The QUARRY of SUFFERING
Now the merchant sat down, lit a pipe, and thought, for he had no need to earn his living as a merchant any longer. For years he’d heard of a fabled place called “The Quarry of Suffering,“ which dug itself, leaving gems strewn across its floor. He decided he’d been so good with riddles, he’d get to the bottom of this one, too. He wandered from market to market for many months asking about this miraculous quarry. One day, a camel driver said: “Anxious to air-out your bones, brother? We leave several fools there every trip and we’ve never picked one up.”
Several weeks later the caravan left the merchant and three other adventurers at the path to the Quarry of Suffering. They walked apart from one another and reached the quarry’s edge at dusk. A vast emptiness spread out to the horizon and vultures soared below. The sky was grey-blue and blackness buried the bottom.
Each took his own place along the precipice. As they lit their fires to wait for morning, an orange crescent moon began to rise above the horizon. It became larger and larger, seeming to come towards them. One of the adventurers became afraid and began to run away. As he did, the ground gave way, and his screams were lost in the thunder of a landslide; and whether he was crushed in the darkness, no one could say – for no one heard the rocks reach bottom.
The orange moon was a globe of silk as large as the dome of a mosque. It floated in the air above the quarry. Beneath it was a large basket with torches and a man in an orange caftan. He stopped the glowing moon at the precipice where the adventurers stood, and addressed them:
“You are invited by The Perfect
to the Quarry of Suffering.
Whenever a living thing is made to suffer,
emptiness consumes a bit of this quarry.
The earth and clay that was someone’s footing is no longer there.
But a bit of gold dust,
a gem or a nugget remains
to pay for the suffering.
You have come for these jewels
– but you shall find only one –
The Jewel of Perfect Justice.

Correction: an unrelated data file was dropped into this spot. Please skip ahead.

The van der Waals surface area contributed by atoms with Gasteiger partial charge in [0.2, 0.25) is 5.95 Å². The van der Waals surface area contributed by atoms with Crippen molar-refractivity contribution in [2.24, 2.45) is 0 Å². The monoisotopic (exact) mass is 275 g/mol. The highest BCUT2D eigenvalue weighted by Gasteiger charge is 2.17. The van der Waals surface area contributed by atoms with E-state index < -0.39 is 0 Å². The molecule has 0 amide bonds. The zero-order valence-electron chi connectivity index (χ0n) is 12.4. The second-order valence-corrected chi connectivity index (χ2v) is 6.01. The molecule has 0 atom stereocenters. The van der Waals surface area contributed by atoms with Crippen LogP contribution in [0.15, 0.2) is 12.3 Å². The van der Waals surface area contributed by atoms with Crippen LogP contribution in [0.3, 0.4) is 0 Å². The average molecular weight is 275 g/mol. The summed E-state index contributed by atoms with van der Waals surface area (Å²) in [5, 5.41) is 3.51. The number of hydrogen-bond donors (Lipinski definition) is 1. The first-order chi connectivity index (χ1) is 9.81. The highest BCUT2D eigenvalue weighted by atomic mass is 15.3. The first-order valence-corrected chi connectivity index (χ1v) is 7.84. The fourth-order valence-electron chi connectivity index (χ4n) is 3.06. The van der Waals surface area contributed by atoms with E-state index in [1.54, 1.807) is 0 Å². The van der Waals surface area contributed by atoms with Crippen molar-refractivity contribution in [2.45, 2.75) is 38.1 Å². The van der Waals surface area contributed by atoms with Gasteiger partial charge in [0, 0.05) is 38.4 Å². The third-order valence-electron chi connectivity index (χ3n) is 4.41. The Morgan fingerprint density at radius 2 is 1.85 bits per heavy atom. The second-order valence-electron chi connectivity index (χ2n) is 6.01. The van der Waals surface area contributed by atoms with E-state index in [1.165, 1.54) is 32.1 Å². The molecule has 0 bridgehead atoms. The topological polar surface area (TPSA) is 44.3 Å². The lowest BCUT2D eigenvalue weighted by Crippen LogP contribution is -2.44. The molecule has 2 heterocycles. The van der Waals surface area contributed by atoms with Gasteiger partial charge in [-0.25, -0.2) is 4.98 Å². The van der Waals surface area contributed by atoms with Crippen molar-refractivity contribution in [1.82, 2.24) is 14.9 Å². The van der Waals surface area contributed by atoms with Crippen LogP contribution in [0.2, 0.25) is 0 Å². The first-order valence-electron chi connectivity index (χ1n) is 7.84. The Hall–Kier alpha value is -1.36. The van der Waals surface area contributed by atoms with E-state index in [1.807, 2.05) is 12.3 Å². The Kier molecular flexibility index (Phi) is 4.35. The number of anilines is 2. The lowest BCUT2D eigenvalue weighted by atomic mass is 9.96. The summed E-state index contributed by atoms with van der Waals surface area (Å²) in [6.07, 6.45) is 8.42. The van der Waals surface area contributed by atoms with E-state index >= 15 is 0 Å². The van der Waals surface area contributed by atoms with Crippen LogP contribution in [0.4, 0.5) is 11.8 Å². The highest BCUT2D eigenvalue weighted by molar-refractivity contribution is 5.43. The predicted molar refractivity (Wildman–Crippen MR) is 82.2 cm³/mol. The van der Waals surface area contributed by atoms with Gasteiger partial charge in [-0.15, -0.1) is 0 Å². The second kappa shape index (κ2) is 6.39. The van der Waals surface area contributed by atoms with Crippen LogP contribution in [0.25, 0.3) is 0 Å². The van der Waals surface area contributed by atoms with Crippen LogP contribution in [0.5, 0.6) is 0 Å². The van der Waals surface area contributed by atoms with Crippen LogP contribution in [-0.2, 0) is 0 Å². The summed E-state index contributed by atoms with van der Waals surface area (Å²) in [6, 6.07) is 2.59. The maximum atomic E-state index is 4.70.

You must bring it to The Perfect
to adorn its throne.
If you fail this test, you will simply
end your life of suffering.”
The merchant spoke up: “I did not come to find precious stones, for I have enough of them. I came to solve the riddle of the quarry, which you have now explained. So tell me – if I find this jewel for your master, what do I gain by it?”
“Pure and Perfect Justice, of course,” replied the orange caftan with a sly wink. “Whoever wishes to take on this quest, must come along now.”
And so the merchant and one other adventurer joined the orange caftan to float to the giant castle of The Perfect. Casting off, they heard the roar of a landslide and a stifled yell from where they had stood, and knew that the one who stayed behind had ended his suffering.
They were shown to their quarters in the castle, in a beautiful hall of rooms filled with scores of The Perfect’s servants. From them, merchant learned about their host. It seems the castle was actually part of the quarry itself, built from suffering, beautified and enlarged whenever someone was made to suffer for the sake of perfection. The Perfect was a wizard who first discovered the castle and invented the dome of hot air to get there and supply it with necessities.
The Perfect appeared no more than thirty years old. The servants called it “The Perfect” because it was everything anyone could ask for in human beauty – and when they beheld it, they could only want to look at it more, filling their blood with a warm excitement, feeding their hearts with energies and longing. “I remember my family,” one servant cried. “I was a mother of four. But now I want nothing more than to be near The Perfect ! Even the wise-men and witches who come here have lost interest in their studies when they discover how very smart The Perfect already is.”